How to learn to interpret zoning code?

technical manual

When I interned as a planning intern for the Town of Moraga, I learned about current planning and the development review process.

Part of a planner’s role is to help applicants (i.e. homeowners, business owners, developers, etc.) who want to build a new project or open a business in the city know what is permitted in a particular parcel or zoning district.

Usually, the city council or planning commission had passed these zoning regulations, so these regulations are a result of a public process that took place when the city first incorporated. Any amendments, additions, or changes to the zoning code after the incorporation of the city also have to go through this public process.

So, essentially, if a person wants to do a project that may not necessarily meet the zoning code: (i.e. the design of the building is too high, the business might attract too much vehicle traffic, the business is not a permitted use stated by zoning code), a planner’s job is to work with the applicant to help meet the code, or if the applicant wishes to keep their project, have it go through the planning commission (a very lengthy process) for approval.

Berkeley’s undergrad urban planning program is known to be very theoretical. There are no courses for undergraduates on development review (you might get know the process exists, but that’s as far as we go). Meaning, this is a topic that is never covered in our classes. I just discovered a few days ago that Cal Poly CRP has a undergraduate course just on Land Use Law:

CRP 420 Land Use Law – 4 units

Public controls protecting natural environmental systems. Land use and environmental controls. Review of control mechanisms. State and federal legislation. Legal implications of controls, public planning and policy issues. 4 lectures. Prerequisite: CRP 212 and upper division standing, or consent of instructor.

Having a course specifically on land use law helps a lot. For me, I had to learn all about municipal code and zoning all on the job, and thus had a higher learning curve. Cal Poly CRP students have the benefit of getting this exposure in school, and once they start working in municipal planning, can easily get their feet wet. 

However, for those who did not graduate from a program like CRP, how do you get better at interpreting zoning code? One shouldn’t spend their time memorizing code. Some tips I gathered, and am still working on:

  • Draw an example of a development that meets or does not meet municipal code: This is a skill that does not get emphasized in planning school, for some reason. Because urban planning deals heavily with the built environment, I think one should practice drawing a project so they can practice communicating what is permitted and what is not in a particular land use.
  • Explain a particular zoning application process to a friend: A lot of times, friends assume urban planning is equivalent to playing SimCity. You can help debunk this myth by talking about a development review process that you or a co-worker took on with your friends. This will help people understand simple things like, “Why can’t we build more housing in San Francisco?”
  • Practice writing emails to applicants helping them understand what aspect of their project needs to be modified to meet the zoning requirements: Much of zoning has a strong legal basis to it. Thus, it’s really important to be good at writing and communicating zoning law – this practice will make it easier for you to talk about municipal code as you build up your career in the planning profession.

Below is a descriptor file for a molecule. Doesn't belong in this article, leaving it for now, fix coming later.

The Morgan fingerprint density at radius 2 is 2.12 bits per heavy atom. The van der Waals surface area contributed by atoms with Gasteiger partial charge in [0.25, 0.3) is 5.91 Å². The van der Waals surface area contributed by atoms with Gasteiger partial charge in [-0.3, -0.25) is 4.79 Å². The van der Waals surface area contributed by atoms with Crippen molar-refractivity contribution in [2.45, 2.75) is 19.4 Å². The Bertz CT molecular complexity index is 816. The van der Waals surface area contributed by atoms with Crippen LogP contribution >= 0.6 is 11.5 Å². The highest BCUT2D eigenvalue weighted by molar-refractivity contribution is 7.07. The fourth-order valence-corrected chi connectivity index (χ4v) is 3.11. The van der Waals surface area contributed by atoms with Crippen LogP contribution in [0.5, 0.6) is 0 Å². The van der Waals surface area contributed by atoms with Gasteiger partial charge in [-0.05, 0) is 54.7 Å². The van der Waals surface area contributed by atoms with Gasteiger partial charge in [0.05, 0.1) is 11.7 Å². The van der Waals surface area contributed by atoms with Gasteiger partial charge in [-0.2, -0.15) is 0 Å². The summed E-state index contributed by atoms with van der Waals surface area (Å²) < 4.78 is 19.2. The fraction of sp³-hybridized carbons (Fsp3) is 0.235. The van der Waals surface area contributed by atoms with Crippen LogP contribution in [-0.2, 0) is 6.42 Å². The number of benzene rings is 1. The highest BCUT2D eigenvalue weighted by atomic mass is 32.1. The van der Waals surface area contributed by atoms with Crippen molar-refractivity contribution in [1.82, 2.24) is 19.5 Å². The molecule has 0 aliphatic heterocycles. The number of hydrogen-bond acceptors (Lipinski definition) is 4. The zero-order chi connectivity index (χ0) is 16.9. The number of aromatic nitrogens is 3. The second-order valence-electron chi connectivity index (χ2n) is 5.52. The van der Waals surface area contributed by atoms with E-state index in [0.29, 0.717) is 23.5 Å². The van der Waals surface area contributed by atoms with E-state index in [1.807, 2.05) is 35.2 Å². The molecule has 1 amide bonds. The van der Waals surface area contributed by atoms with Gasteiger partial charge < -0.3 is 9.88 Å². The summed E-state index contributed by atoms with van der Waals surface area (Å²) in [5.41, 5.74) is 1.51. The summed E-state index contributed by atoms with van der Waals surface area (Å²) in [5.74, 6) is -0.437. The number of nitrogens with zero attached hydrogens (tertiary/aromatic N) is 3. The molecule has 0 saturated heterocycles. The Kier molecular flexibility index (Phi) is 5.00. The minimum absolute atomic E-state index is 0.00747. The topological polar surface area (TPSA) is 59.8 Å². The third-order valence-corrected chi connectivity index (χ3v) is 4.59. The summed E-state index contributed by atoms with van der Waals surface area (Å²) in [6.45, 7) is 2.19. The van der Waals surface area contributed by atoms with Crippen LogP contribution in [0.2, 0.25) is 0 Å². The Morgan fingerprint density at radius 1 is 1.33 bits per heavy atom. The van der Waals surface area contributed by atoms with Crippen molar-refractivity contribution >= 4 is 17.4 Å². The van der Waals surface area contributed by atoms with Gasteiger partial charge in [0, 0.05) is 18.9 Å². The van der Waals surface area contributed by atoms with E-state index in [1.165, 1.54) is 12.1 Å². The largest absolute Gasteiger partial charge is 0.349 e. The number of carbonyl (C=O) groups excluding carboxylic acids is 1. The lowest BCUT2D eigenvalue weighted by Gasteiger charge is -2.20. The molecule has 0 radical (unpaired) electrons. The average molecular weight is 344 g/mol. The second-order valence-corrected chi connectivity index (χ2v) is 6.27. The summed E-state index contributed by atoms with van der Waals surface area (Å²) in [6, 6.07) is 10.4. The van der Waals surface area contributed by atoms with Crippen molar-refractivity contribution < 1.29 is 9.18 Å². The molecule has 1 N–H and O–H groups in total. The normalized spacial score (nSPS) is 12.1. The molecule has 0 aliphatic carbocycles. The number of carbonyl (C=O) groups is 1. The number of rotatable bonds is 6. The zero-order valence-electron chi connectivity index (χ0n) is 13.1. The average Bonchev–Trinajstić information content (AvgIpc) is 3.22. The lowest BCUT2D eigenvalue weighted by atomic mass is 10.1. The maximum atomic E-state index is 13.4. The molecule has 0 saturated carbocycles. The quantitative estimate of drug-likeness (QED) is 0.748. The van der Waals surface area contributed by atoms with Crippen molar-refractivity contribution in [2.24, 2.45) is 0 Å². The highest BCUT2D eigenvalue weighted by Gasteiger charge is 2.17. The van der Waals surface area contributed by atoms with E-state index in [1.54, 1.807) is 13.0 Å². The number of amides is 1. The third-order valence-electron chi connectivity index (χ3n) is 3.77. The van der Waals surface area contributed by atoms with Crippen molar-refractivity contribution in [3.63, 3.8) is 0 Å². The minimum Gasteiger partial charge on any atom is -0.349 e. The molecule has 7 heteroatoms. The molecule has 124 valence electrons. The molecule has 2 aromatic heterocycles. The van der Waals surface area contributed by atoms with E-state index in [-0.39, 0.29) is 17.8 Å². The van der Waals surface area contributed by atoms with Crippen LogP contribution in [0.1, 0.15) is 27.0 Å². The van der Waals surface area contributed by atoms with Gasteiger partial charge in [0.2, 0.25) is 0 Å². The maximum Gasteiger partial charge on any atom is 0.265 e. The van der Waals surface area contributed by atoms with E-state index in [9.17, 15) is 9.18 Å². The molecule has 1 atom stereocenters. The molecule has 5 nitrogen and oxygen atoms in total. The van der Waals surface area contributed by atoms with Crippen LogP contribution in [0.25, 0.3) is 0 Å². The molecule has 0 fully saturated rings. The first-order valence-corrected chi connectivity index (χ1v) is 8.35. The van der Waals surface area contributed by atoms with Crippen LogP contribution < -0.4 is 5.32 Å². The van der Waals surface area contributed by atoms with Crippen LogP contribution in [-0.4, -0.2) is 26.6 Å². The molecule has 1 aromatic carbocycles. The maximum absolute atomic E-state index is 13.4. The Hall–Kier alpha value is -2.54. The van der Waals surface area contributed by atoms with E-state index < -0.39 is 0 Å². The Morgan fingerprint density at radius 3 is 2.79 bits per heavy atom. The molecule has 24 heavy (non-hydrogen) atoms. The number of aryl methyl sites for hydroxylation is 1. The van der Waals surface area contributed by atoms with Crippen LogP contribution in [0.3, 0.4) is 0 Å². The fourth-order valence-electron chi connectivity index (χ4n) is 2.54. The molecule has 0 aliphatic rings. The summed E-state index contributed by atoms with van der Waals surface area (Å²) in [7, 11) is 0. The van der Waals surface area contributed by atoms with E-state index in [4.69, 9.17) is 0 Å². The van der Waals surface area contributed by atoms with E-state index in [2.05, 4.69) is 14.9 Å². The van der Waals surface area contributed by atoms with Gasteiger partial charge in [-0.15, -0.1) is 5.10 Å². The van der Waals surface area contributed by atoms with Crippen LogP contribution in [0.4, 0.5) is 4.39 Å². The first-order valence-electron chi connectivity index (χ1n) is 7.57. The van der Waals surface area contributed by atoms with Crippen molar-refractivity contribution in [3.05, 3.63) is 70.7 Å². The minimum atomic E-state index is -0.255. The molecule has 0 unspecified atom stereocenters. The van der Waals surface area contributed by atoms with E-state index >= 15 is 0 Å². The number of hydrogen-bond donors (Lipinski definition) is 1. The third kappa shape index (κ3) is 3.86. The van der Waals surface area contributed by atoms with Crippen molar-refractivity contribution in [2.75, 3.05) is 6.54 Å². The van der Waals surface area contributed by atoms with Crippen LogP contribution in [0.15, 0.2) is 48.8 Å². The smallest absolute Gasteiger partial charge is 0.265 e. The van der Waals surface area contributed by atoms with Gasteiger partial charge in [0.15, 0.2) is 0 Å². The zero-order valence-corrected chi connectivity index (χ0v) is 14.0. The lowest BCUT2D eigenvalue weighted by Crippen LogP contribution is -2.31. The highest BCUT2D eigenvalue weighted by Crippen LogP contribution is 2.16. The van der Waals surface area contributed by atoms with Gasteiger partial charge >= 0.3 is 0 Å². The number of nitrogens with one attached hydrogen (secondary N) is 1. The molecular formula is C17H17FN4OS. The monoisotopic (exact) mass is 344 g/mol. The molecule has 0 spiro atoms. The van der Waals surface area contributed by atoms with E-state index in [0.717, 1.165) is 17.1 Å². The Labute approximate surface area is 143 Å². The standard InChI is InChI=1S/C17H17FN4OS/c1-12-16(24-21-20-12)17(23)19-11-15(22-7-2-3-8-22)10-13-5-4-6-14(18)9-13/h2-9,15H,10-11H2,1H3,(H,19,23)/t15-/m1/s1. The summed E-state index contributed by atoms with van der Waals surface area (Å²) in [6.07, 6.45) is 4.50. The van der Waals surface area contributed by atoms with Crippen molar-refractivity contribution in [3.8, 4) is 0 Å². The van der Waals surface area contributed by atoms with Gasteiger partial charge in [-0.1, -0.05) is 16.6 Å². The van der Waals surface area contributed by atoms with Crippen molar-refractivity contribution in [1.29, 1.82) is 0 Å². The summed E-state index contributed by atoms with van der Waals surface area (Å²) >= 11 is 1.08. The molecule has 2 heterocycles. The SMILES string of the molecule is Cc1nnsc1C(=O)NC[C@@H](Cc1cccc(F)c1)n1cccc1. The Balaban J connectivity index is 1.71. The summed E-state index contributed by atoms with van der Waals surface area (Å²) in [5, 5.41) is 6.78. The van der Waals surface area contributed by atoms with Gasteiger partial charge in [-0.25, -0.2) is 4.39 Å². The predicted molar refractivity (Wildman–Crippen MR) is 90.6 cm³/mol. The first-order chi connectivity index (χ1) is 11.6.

Land use law can seem very archaic to most of the public. By practicing this process, it will help you become more knowledgeable about zoning law, and will help you get better at interpreting complex projects over time.

Assistant planners usually start out with the simple projects (i.e. home remodeling), because they are still getting their feet wet over the local city’s zoning code. As you gain more experience and become more comfortable interpreting local zoning code, you will be able to take on more complex projects (housing developments, new office buildings, etc.).

Why big data firms are missing out on a potential market: urban sustainability

ImageThe City of San Francisco has mapped all the trees as part of an effort to map and illustrate the health, water, air quality, and economic benefits of trees. One such site showing these benefits is UrbanForestMap (http://urbanforestmap.org/)

Here’s a video explaining what they do:

One thing it should work on is the communications, public relations, and social media, because as an organization which prides itself as a medium for citizen participation. 

  • The Facebook page only has about 900 followers, its Twitter page has about 730 followers, and its Google Plus has only 15 followers, while the City of San Francisco has 825,863 people. In addition, as of today, the last time the FB page was updated was in April 2012.
  • Getting me to go outside to figure out what tree is growing outside, mapping the tree on the website, while a simple easy task, is not a priority for some people, and you need to sell its importance to people in a way people can understand, relate to, and empathize with. 
  • Communicating to the right audience means that you know how to target the people with the right skill-set to improve urban sustainability. For example, big data firms and tech-savy entrepreneurs have barely scratched the surface in terms of tackling urban sustainability. This is a potential market that they are missing out on.

Currently, cities pay consultants to write reports which guide economic and community development (in other words, how cities will look like in 20 or 30 years):

TOD

Planning consultants write in large 90 page reports about how a city and particular area will be, how many people will be living near BART, how many people will be working in an area, or where to put parks or plan for open spaces where people will hang out.

First, a majority of people (urban planners even admit this) don’t read these reports.

I argue that big data can empower a generation of people, because by data, you have a medium and are able to tell a story and communicate to a larger audience. Reaching out to this scale means you can influence and create new experiences, inspire others, and change the way we see the world. Big data can be as much as an art.